Day 1: Mexico
We really should’ve slept more before starting this whirlwind tour.
Arriving in Mexico I already felt like I’ve been up all night. The airport was familiar with its touristy bars advertising Sol and Corona right outside the terminal. This time around we intended to avoid that scene.
We headed to the desk where Bill reserved our car and found that we wouldn’t be able to drop it off in Tulum which was essential for us to catch our bus to Belize that night. We found out Hertz had this option so we took our business there. The drop off fee wasn’t bad either. Bill picked up the car as I went to check for a currency exchange or an ATM. My pesos retrieval mission was a failure when they wouldn’t let me back into the international terminal without a ticket and when the ATM didn’t accept my cards. So we relied on our USDs.
The drive to Chichen Itza was over 2 hours which would put us well on time to get in by 5:30 (according to Frommers). Mostly highway driving which had some unexpected and expensive tolls. We did see an odd bicycle pulled carriage on the side of the highway, but fortunately there was no tourist being dragged hours away in the passenger seat. We eventually went through a small town where I found it strange to see 3 new ford mustangs just driving or parked. Not the local cars I would’ve expected. The town was small and seemed very poor.
Finally at the gate of the Chichen Itza parking, we were told that the park was closed at 4:30 pm… It was 4:25. You did it again Mr. Frommer. The guard let us in (after we paid for parking of course) and we rushed to the entrance. The ticket office refused to sell us tickets pointing to the clock on his wall. After trying to plead for a bit, he told us to go to where they collect the tickets and speak to the man there. So we found a ticket collector and demanded to be let in. The guy said that we could join a later tour which would start when everyone left the park. Uh. That’s not sketchy at all. We didn’t have much of a choice so we waited for this “special tour”. In the meantime, we got some Pesos. We were glad to finally have local currency so we wouldn’t keep getting overcharged in Dollars. After waiting for about half an hour they let us buy tickets and enter the park. The tickets were much more expensive than the normal tickets. We were also the only customers for the special dusk entrance. As far as we could figure, this was a ticket for the sunset view of the temple which photographers or lovebirds would probably pay extra to have the view and privacy. We were just happy to get in.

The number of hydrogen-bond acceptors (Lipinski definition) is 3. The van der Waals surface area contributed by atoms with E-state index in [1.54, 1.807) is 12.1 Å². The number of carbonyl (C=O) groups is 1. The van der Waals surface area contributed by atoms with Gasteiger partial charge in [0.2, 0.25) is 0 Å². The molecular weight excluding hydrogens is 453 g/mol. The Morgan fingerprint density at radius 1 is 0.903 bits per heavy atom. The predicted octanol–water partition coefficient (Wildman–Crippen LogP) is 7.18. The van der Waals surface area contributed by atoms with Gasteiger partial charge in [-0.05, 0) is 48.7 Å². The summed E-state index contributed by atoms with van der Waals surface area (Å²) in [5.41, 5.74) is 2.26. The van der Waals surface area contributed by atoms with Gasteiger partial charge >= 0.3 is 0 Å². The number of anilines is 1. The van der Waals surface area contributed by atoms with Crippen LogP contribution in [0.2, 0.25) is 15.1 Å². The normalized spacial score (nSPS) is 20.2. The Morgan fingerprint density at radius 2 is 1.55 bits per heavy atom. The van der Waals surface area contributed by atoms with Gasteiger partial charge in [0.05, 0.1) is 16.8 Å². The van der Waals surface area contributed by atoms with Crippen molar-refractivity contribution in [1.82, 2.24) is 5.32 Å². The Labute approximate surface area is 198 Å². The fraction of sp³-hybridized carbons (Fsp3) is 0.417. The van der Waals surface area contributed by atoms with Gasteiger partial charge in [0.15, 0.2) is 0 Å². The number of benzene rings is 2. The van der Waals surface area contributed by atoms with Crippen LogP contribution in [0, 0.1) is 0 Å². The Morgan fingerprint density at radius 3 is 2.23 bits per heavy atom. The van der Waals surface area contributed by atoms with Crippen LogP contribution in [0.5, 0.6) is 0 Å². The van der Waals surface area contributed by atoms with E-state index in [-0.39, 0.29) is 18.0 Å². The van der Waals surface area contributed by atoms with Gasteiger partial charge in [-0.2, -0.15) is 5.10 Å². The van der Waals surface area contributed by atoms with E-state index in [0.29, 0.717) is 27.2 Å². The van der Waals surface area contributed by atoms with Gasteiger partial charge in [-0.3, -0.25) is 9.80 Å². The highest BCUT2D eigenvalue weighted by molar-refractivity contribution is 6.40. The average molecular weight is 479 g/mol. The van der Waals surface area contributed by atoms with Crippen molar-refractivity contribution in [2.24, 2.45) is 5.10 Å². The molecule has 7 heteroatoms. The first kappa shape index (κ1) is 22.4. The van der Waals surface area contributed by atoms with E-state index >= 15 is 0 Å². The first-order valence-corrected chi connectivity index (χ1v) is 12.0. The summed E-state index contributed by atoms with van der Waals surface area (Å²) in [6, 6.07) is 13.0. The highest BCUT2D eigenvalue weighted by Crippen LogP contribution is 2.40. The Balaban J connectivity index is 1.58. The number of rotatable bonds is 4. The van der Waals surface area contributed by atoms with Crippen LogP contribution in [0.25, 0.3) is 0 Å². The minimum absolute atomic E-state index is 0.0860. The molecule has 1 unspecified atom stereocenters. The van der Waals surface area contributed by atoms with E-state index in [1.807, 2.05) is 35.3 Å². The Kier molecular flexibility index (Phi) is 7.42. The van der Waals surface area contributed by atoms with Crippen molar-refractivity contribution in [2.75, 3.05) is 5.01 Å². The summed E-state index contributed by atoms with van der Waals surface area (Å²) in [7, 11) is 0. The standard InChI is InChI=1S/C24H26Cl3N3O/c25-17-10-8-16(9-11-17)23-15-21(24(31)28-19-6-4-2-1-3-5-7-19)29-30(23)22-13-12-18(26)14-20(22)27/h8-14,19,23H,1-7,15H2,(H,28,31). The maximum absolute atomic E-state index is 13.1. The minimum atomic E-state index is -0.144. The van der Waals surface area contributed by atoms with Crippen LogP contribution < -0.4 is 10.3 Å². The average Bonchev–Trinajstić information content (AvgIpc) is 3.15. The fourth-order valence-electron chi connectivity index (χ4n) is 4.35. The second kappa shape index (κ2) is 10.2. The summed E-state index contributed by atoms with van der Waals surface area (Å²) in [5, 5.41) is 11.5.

We had the whole park to ourselves, besides the merchants selling Mayan masks and the one security guy who was following us around. So we got to take some great pictures and run around as we liked. The temple was the first to greet us as we made our way from the entrance to the interior of the park. It was a tall structure and well maintained. Hard to imagine this was constructed over a thousands years ago. We checked out the grounds where they ‘play a sport’ according to Bill. I think he was confusing it with one of the Harry Potter movies.
At the side of the main temple and just out of the view of our nosy guard, we took turns getting pictures on the stairs of the temple. When Bill was up, the guard came back and yelled something. We started looking at our pictures, oblivious of any wrongdoing. Then the guard told us in broken English that there is a US$300 fine for going passed the rope. I think he actually wanted us to pay him then and there in cash. He mentioned that it “was the law”. We nodded and continued to look at our pictures we just took, slowly walking away from him. He angrily spouted some Spanish and walked the other way, so I guess we were fine. We explored as much as we can before the sun set and then made our way back to the car.
New World Wonder – check.